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Fasting lipid concentrations have been measured in fifty treated juvenile diabetics, their siblings and parents to determine which types of hyperlipoproteinaemia co-exist with juvenile diabetes and whether the abnormalities relate to diabetic control, or represent familial disorders. Lipid concentrations amongst the parents did not differ from adult control. Triglyceride concentrations were significantly higher in those diabetic children with fasting blood glucose concentrations greater than 10 mmol/l than those with concentrations less than 10 mmol/l. The latter group had similar triglyceride levels to non-diabetic siblings. Cholesterol concentrations were not related to fasting blood glucose and were similar in diabetic and sibling controls. Hyperlipoproteinaemia (types IIa, IIb and IV) was present in ten of the diabetic patients. Six of the nine diabetic patients with raised cholesterol had at least one parent with cholesterol in the highest quintile for the control population, whereas only six of the forty-one with lower levels had parents in this category. A similar trend for cholesterol was apparent amongst the non-diabetic siblings. However, no association was apparent between the triglyceride levels of diabetics (or their siblings) and parents. Thus although hyperlipidaemia associated with juvenile diabetes appears to be largely due to inadequate control, raised cholesterol concentrations frequently occur.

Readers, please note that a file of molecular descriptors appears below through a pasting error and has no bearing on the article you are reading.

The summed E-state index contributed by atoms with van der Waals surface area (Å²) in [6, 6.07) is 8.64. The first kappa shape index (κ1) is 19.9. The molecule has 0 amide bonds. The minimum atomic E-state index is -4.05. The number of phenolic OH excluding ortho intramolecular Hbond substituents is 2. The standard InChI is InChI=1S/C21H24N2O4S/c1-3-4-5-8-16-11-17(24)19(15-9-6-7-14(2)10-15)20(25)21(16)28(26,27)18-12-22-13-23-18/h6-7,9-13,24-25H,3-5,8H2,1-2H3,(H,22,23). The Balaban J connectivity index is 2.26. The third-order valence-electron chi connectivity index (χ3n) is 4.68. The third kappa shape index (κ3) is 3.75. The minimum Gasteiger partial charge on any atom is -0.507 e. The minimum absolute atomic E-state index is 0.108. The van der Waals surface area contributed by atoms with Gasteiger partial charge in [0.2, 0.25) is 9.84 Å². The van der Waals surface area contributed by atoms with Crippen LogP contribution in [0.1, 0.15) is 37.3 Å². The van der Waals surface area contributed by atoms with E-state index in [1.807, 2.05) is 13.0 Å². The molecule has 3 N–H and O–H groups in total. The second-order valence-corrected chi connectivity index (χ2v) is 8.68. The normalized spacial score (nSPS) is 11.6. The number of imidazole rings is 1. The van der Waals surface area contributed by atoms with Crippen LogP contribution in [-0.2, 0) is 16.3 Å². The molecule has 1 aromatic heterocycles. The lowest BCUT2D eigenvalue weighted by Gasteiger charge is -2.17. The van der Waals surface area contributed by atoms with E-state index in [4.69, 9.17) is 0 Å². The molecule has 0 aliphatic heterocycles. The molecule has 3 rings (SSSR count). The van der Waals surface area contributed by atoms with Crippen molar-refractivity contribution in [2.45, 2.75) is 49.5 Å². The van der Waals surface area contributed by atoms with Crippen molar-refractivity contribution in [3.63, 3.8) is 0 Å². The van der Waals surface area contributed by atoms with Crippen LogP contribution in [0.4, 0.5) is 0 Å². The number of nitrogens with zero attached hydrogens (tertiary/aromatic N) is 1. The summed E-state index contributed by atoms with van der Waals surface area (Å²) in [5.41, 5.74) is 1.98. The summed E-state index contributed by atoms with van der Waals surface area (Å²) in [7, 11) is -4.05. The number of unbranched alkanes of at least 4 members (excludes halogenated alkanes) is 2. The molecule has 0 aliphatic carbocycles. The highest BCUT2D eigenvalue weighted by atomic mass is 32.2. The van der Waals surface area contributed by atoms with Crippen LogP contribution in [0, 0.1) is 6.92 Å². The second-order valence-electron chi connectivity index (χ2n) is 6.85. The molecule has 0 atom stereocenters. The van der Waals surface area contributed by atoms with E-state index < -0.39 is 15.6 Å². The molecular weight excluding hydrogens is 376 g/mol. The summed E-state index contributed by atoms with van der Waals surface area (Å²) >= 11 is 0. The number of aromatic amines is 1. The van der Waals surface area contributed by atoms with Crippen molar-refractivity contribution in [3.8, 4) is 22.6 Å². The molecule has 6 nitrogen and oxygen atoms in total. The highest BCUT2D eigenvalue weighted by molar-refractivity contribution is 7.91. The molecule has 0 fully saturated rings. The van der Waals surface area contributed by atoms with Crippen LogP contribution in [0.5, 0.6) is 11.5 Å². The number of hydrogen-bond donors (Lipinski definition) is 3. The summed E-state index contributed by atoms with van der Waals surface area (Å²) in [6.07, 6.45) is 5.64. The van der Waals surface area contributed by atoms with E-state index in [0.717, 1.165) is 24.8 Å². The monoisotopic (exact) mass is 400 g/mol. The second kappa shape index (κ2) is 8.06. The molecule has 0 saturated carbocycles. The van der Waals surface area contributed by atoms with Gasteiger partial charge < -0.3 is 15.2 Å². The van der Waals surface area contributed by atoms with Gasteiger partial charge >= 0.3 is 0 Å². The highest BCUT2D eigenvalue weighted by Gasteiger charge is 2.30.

Original publication




Journal article


Clin Endocrinol (Oxf)

Publication Date





27 - 33


Adolescent, Adult, Aged, Blood Glucose, Child, Cholesterol, Diabetes Mellitus, Type 1, Fasting, Female, Humans, Hyperlipidemias, Male, Middle Aged, Triglycerides